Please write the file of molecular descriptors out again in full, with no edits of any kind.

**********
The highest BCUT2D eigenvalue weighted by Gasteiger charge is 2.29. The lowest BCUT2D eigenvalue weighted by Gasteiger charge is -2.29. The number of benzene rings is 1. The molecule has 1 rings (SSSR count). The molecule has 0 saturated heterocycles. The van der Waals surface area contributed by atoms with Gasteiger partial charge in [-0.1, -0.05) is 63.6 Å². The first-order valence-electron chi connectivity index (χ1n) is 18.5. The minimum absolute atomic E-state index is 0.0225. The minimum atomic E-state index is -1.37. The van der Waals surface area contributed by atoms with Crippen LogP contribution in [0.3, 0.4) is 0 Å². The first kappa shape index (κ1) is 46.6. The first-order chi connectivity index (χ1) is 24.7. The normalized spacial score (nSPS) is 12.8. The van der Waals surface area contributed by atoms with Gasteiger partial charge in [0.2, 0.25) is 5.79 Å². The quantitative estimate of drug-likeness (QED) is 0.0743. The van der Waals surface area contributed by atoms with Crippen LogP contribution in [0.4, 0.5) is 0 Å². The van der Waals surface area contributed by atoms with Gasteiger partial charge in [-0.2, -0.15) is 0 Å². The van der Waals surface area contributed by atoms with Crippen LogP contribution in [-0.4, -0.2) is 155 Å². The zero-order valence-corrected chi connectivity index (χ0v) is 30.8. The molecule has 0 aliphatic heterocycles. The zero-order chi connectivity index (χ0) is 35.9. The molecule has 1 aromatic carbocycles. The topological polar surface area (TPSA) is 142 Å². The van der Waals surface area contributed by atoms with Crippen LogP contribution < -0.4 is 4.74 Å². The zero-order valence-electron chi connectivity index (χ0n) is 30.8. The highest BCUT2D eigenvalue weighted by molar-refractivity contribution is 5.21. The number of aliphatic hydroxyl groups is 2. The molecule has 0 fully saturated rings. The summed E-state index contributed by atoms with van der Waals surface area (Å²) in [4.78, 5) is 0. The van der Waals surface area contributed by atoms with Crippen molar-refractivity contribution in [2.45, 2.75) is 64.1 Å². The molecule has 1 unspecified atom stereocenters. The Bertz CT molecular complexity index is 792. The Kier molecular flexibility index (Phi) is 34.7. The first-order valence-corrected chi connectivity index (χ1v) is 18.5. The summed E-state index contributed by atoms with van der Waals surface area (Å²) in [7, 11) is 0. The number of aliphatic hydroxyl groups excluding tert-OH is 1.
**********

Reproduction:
The highest BCUT2D eigenvalue weighted by Gasteiger charge is 2.29. The lowest BCUT2D eigenvalue weighted by Gasteiger charge is -2.29. The number of benzene rings is 1. The molecule has 1 rings (SSSR count). The molecule has 0 saturated heterocycles. The van der Waals surface area contributed by atoms with Gasteiger partial charge in [-0.1, -0.05) is 63.6 Å². The first-order valence-electron chi connectivity index (χ1n) is 18.5. The minimum absolute atomic E-state index is 0.0225. The minimum atomic E-state index is -1.37. The van der Waals surface area contributed by atoms with Crippen LogP contribution in [0.3, 0.4) is 0 Å². The first kappa shape index (κ1) is 46.6. The first-order chi connectivity index (χ1) is 24.7. The normalized spacial score (nSPS) is 12.8. The van der Waals surface area contributed by atoms with Gasteiger partial charge in [0.2, 0.25) is 5.79 Å². The quantitative estimate of drug-likeness (QED) is 0.0743. The van der Waals surface area contributed by atoms with Crippen LogP contribution in [0.4, 0.5) is 0 Å². The van der Waals surface area contributed by atoms with Gasteiger partial charge in [-0.2, -0.15) is 0 Å². The van der Waals surface area contributed by atoms with Crippen LogP contribution in [-0.4, -0.2) is 155 Å². The zero-order valence-corrected chi connectivity index (χ0v) is 30.8. The molecule has 0 aliphatic heterocycles. The zero-order chi connectivity index (χ0) is 35.9. The molecule has 1 aromatic carbocycles. The topological polar surface area (TPSA) is 142 Å². The van der Waals surface area contributed by atoms with Crippen LogP contribution < -0.4 is 4.74 Å². The zero-order valence-electron chi connectivity index (χ0n) is 30.8. The highest BCUT2D eigenvalue weighted by molar-refractivity contribution is 5.21. The number of aliphatic hydroxyl groups is 2. The molecule has 0 fully saturated rings. The summed E-state index contributed by atoms with van der Waals surface area (Å²) in [4.78, 5) is 0. The van der Waals surface area contributed by atoms with Crippen molar-refractivity contribution in [2.45, 2.75) is 64.1 Å². The molecule has 1 unspecified atom stereocenters. The Bertz CT molecular complexity index is 792. The Kier molecular flexibility index (Phi) is 34.7. The first-order valence-corrected chi connectivity index (χ1v) is 18.5. The summed E-state index contributed by atoms with van der Waals surface area (Å²) in [7, 11) is 0. The number of aliphatic hydroxyl groups excluding tert-OH is 1.